The Ugly Face of Small Steps

Going in small steps is a virtue that has its ugly side that we all should be aware of. Three recent comments from leading thinkers shall serve in the explanation of what I mean.

Aldo Delli Paoli commented, “In reality, I believe that we don’t trust people but their behavior”.

Harvey Lloyd commented, “Behavior is typically driven by intentions. When our intentions are not being met, emotions follow, generating certain behaviors”.

Alan Culler wrote, “I trust the person’s information, based upon a track record of timely and accurate information”.

In essence, the three quotes show that the intentions-behaviors-track record serves in understanding human behavior.

Is this conclusion valid always? To answer this question I want to remind the readers of an old Arab Fable about the camel in a tent.

It was a cold night. The camel asked his owner for his permission to put his head in the tent for warmth. The owner granted him permission. Soon after the camel asked if he could enter his neck in the tent to feel warm. The owner said OK. The camel kept asking for more permissions until all of his body was in the small tent. It was too tight to accommodate both the owner and the camel. The camel then told his master “It will be best for you to stand outside and will then be room enough for me.”

The camel used small steps to move in and occupy the tent. There are examples in life where humans do the same.

One case is a man who used to ask his friend for small loans. He promised to settle each loan on time and he did. The man established trust with his moneylender friend. He then asked for a much bigger loan. Being trusted the loner agreed only for the man to disappear. He established good credibility and gained the trust to cheat. The behavior had hidden bad intentions behind.

Another example of doing things in small steps to gain trust is an employee who logged out a few minutes more than he actually worked. The next day he added more minutes and so on till he added more hours than he worked.

Intentions hiding behind behavior are examples of the dupers’ delight. People who act this way find delight in wrongdoings. Delight increases with the increase of their cheating. Nerve cells release a shot of the neurotransmitter dopamine into the brain, which brings on pleasurable feelings of self-satisfaction. And this high is what can lead to a desire to repeat the behavior until it becomes an addiction.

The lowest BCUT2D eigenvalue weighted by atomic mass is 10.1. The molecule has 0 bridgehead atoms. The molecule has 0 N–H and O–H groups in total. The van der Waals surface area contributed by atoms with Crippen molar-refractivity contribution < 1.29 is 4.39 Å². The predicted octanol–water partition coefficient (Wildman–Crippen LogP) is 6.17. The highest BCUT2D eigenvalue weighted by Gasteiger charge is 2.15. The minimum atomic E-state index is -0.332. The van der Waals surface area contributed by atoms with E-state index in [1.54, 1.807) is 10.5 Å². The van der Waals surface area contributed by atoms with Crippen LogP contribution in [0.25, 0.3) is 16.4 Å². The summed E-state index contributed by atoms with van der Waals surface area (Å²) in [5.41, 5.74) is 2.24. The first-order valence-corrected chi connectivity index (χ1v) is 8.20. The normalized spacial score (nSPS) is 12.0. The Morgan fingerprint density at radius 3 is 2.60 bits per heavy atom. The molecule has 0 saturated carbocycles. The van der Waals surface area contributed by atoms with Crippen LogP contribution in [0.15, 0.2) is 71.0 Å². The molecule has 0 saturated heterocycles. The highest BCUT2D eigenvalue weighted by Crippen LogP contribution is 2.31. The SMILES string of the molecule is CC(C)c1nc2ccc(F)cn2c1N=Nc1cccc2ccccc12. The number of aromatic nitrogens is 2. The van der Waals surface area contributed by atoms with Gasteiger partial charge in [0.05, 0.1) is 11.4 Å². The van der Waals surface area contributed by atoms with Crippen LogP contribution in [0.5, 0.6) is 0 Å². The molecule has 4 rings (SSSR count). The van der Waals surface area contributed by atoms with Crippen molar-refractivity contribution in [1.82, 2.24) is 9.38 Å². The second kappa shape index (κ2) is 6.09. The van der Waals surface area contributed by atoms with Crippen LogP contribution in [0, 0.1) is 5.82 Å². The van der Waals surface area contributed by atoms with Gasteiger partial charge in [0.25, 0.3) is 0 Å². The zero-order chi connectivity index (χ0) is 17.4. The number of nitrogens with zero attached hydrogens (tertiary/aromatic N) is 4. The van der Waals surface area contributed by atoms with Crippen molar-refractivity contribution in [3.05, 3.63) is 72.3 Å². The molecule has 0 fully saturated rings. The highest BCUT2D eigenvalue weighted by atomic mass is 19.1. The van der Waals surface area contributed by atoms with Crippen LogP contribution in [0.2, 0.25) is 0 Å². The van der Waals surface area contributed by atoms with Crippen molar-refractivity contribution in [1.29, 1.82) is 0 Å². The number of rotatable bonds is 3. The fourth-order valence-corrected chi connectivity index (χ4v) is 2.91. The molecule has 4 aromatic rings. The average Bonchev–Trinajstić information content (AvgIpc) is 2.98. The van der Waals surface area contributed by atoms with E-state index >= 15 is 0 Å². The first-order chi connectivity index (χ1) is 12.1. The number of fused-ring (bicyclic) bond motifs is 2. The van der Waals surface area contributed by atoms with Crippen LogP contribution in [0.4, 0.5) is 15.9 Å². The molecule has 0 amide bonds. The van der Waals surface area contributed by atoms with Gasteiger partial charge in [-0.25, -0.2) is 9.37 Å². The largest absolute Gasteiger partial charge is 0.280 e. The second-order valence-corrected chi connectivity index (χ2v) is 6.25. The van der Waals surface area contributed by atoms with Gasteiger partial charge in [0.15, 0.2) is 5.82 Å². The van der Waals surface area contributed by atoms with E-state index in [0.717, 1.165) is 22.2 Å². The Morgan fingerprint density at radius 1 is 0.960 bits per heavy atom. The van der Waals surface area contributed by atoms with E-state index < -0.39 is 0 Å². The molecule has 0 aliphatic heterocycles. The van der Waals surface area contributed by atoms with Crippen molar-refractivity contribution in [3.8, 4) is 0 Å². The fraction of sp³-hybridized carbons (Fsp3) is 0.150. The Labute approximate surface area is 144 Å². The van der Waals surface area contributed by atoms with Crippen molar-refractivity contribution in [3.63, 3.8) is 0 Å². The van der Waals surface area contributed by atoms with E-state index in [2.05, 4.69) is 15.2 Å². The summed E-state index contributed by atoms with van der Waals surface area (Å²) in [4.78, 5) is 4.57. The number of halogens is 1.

I conclude that behaviors hide intentions. It is the identification of those intentions that will make the behavior of humans more predictable.


Ali Anani
Ali Anani
My name is Ali Anani. I hold a Ph.D. from the University of East Anglia (UK, 1972) Since the early nineties I switched my interests to publish posts and presentations and e-books on different social media platforms.

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  1. Happen to come across your article Ali, very interesting in regards to “Behavior”. For the nearly 22 years as a cop, working in various details and assignments, as well as the streets, a lot of my encounters that allow me to be safe, was looking at the behavior of the person of interest. You said “If” in your response to Aldo, of what a persons thinks, that is true, for it takes a certain individual to assess all that you say in a matter of minutes. Many officers have to do just that in a matter of seconds. I believe there is a certain instinct one carried above the rest that allow them to do that, “IF”. Great article.

    • So glad to read your comment, Lynn.

      I thank you for sharing your rich experience. I have a question for you.
      You mentioned a cop needs a certain instinct. How different is this from intuition? Or, do both reinforce each other.
      You invoke an idea for me to write a post. Thank you

  2. Passionate about human behavior, and after various readings about it, I developed the idea that the mind is a sort of mediator between reality and the person: if we can understand what a person thinks (in terms of intentions, emotions, desires, beliefs, inclinations, feelings , fears, weaknesses or strengths) we will also be able to understand their behavior.
    And also that this understanding of the mental states of others is based on empathy, on the ability to experience the same emotional state of the other and therefore to place oneself in the same perspective as the other.
    Beyond this I do not go!!

    • if we can understand what a person thinks (in terms of intentions, emotions, desires, beliefs, inclinations, feelings , fears, weaknesses or strengths) we will also be able to understand their behavior.
      Great idea, Aldo. It takes a very observant person to do so and an experienced person like you as well.